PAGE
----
The Emerging Phenomenon of Collaborative Family Law (CFL): A Qualitative Study of CFL Cases

7. OUTCOMES IN CFL

A. Comparisons Between CFL Outcomes and Traditional Litigation-Negotiation Outcomes

An important question for the study was, "How different are the outcomes that are emerging via CFL from those that might be expected in a traditional litigation-negotiation process?" We already know from research on negotiated outcomes in family cases that these tend to mirror anticipated court outcomes—and, perhaps as a result, that there is a lack of overall creativity in negotiating family-by-family outcomes.[74] Regardless of how the final result is reached, just how different do CFL outcomes look?

In this small sample (just 11 of the 16 cases in the study reached a resolution within the time frame of the research project) the answer appears to be not very. Many lawyers told us that the substance of the outcome in CFL was no different or very little different than what they might have expected in a traditional litigation-negotiation process. That was especially likely to be the case where issues of financial support were in contention and where the jurisdiction had statutory guidelines. Where less predictable issues were involved—such as in mobility cases where custody was in contention—the negotiations proceeded on the reasonable assumption that while any number of arguments could be made, there was no clear legal outcome:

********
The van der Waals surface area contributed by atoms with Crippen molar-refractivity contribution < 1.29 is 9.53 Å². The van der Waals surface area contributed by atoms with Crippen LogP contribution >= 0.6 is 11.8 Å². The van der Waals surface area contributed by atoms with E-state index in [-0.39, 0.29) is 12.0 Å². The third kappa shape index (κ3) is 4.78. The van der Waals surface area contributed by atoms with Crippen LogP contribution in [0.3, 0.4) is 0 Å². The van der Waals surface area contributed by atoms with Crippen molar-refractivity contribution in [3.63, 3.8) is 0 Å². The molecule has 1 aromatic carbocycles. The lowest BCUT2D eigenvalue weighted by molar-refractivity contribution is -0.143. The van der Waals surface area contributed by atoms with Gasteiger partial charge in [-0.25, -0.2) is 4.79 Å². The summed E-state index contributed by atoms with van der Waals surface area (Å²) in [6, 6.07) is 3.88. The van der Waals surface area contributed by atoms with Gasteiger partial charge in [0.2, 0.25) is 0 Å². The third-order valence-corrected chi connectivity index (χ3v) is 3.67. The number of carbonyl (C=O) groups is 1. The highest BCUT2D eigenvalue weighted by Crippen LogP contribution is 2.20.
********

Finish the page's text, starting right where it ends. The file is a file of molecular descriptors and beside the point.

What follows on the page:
How different is this outcome from a litigated one? Not much at all. What is different is how they got there and what they are feeling about it. Case 6 lawyer 1 exit units 5255

The similarity between core outcomes in CFL, and those achieved in traditional negotiation or litigation, does not mean that there are no qualitative differences between agreements reached using these different processes. Many lawyers were at pains to distinguish between macro decisions over the distribution of financial responsibilities and assets and the legal care of children from other aspects of agreements, such as the realities of involving both parents in continued parenting, and flexibility around how financial resources are divided and used (timing, method of payment, timing of the sale of property etc). These characteristics, which may lead to value-added dimensions of an agreement, are discussed further in section 7(B).